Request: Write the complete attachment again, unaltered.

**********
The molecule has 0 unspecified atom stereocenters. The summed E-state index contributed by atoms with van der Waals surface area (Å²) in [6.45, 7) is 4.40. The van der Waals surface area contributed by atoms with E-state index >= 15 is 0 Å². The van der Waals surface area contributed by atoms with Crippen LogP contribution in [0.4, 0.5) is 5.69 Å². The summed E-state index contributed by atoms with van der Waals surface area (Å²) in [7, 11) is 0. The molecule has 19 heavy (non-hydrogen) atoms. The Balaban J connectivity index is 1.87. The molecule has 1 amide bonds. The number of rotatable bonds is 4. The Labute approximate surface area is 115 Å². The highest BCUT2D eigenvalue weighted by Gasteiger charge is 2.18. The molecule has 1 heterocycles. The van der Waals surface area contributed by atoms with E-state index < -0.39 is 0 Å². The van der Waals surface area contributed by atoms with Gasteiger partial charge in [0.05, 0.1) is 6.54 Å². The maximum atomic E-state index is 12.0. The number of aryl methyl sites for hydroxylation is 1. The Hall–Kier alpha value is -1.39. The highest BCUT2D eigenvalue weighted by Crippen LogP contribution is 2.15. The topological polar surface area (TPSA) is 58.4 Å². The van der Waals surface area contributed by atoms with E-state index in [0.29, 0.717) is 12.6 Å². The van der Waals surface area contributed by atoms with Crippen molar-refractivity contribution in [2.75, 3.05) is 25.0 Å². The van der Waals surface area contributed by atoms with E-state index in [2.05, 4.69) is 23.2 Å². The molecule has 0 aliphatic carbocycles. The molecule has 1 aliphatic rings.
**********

The molecule has 0 unspecified atom stereocenters. The summed E-state index contributed by atoms with van der Waals surface area (Å²) in [6.45, 7) is 4.40. The van der Waals surface area contributed by atoms with E-state index >= 15 is 0 Å². The van der Waals surface area contributed by atoms with Crippen LogP contribution in [0.4, 0.5) is 5.69 Å². The summed E-state index contributed by atoms with van der Waals surface area (Å²) in [7, 11) is 0. The molecule has 19 heavy (non-hydrogen) atoms. The Balaban J connectivity index is 1.87. The molecule has 1 amide bonds. The number of rotatable bonds is 4. The Labute approximate surface area is 115 Å². The highest BCUT2D eigenvalue weighted by Gasteiger charge is 2.18. The molecule has 1 heterocycles. The van der Waals surface area contributed by atoms with E-state index < -0.39 is 0 Å². The van der Waals surface area contributed by atoms with Gasteiger partial charge in [0.05, 0.1) is 6.54 Å². The maximum atomic E-state index is 12.0. The number of aryl methyl sites for hydroxylation is 1. The Hall–Kier alpha value is -1.39. The highest BCUT2D eigenvalue weighted by Crippen LogP contribution is 2.15. The topological polar surface area (TPSA) is 58.4 Å². The van der Waals surface area contributed by atoms with E-state index in [0.29, 0.717) is 12.6 Å². The van der Waals surface area contributed by atoms with Crippen molar-refractivity contribution in [2.75, 3.05) is 25.0 Å². The van der Waals surface area contributed by atoms with E-state index in [2.05, 4.69) is 23.2 Å². The molecule has 0 aliphatic carbocycles. The molecule has 1 aliphatic rings.